What is particularly entertaining is when the author lets himself off the leash of journalistic neutrality, a stance he is fastidious about in much of the book, and indulges his clear dislike for Rangers and everything that it stands for.

Many people, inside and outside Scotland and Ireland, will have their own views on Rangers. In the experience of this reviewer and many other people, it often seems that there is not much they stand for beyond an overriding hatred of anything remotely Irish and Catholic. Songs about 'wading in Fenian blood' which also commemorate members of the British Union of Fascists like the odious Billy Fullerton testify adequately to this mindset.

The mindset at the club is one of entitlement, exemplified by the way in which the game's governing body in Scotland often features figures like Campbell Ogilivie, also simultaneously a Rangers director. Anyone who is not for the predominant position of the club is clearly against them, and not just against them but probably has an agenda. It is a mentality that sees fans play the man rather than the ball when it comes to breaking bad news about their club. Mac Giolla Bhain makes great play of his Irish ethnicity, and it was this ethnicity which prevented many at Ibrox from listening when he first started digging into the facts of the story.

The fact that this mindset seeps into Scotland's media, to the extent where most of the press corps seem to be 'Rangers men with typewriters', is something that 'Downfall' deals with admirably. Mac Giolla Bhain details how Scottish sports hacks fed on 'Succulent Lamb' from the Ibrox table. Rangers were Scotland's establishment club, in every way. From the 20th century policy of signing no Catholics, to Sir David Murray's use of his establishment contacts and the club's status to spin never ending lines of credit, Mac Giolla Bhain documents in clear detail the hubris of a club which thought it was invulnerable.

Mac Giolla Bhain's analysis of why no massed fans' group emerged to protest about the way things were being done at Ibrox is also interesting. His opinion is that the blue hordes are basically supine in their deference to authority and bovine in the way that that authority can herd them where it chooses.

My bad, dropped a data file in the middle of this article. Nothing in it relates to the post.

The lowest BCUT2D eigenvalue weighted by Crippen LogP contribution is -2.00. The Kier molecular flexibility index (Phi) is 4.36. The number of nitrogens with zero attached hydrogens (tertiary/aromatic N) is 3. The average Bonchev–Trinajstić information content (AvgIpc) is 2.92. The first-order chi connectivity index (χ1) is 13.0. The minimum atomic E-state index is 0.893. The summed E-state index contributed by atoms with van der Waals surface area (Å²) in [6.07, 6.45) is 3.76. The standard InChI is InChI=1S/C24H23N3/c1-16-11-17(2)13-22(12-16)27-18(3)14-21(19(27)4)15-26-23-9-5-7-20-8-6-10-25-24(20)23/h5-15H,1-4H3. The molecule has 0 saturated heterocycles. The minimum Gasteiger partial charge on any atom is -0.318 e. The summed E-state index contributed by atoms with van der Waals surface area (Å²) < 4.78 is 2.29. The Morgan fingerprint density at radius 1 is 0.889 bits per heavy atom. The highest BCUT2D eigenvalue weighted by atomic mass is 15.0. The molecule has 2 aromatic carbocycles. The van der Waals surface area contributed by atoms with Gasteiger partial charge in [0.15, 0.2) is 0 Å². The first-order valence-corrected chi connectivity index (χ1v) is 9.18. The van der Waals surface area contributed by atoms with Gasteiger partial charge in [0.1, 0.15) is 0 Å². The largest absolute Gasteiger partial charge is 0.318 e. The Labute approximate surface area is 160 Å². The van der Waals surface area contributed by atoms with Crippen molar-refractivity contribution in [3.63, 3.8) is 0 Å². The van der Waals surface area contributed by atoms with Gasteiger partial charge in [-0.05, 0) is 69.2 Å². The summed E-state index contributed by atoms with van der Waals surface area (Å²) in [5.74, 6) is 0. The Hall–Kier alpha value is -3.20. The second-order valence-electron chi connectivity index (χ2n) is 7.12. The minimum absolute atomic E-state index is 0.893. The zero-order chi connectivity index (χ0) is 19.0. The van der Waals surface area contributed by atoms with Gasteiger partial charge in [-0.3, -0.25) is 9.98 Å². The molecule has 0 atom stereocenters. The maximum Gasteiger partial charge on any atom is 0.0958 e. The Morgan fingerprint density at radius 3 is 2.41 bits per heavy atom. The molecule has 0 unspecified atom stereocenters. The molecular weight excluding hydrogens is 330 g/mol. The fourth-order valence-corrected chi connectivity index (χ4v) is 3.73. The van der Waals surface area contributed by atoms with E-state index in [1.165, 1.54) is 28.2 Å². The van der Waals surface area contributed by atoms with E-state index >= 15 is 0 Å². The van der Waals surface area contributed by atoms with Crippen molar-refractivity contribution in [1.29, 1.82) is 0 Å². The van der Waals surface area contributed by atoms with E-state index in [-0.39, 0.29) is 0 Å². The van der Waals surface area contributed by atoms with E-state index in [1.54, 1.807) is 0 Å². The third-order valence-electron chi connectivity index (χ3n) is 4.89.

The fans chose to believe the stories told by an aggressive Ibrox PR department about men such as Craig Whyte, and they were helped in it by a Scottish media pack who were so in the pocket of the Ibrox hierarchy that no serious investigation at all was conducted by any of them into any of the claims made by the club. This is the story that Mac Giolla Bhain tells, and it will be interesting to see if any alternative narratives from the blue side of Glasgow make it into print to contradict him, especially when it comes to his assertions that there is a widespread acceptance and encouragement of a culture of institutional sectarianism in the Scottish mainstream media.

Scottish football is not the only sporting arena where this kind of journalism flourishes. Other sports clearly have a culture of accept anything we are told, make friends with players and management and never write anything negative. English football's media coverage is better, but certain personalities still wield ridiculous levels of control over what can be written and by whom. The 'Succulent Lamb' savoured by Scottish football journalists has its equivalents elsewhere.

That is perhaps the key strength of 'Downfall'. It lifts the rock in terms of media practise in Scotland and will hopefully provide the inspiration for other working journalists to take more serious interest in what goes on in their sports. It also shows the value of new media such as blogs in holding the powerful to account, when more established media is more concerned about potential sales rather than digging out uncomfortable truths.

Zack Wilson is the author of novel 'Stumbles and Half Slips', published by Epic Rites Press, available from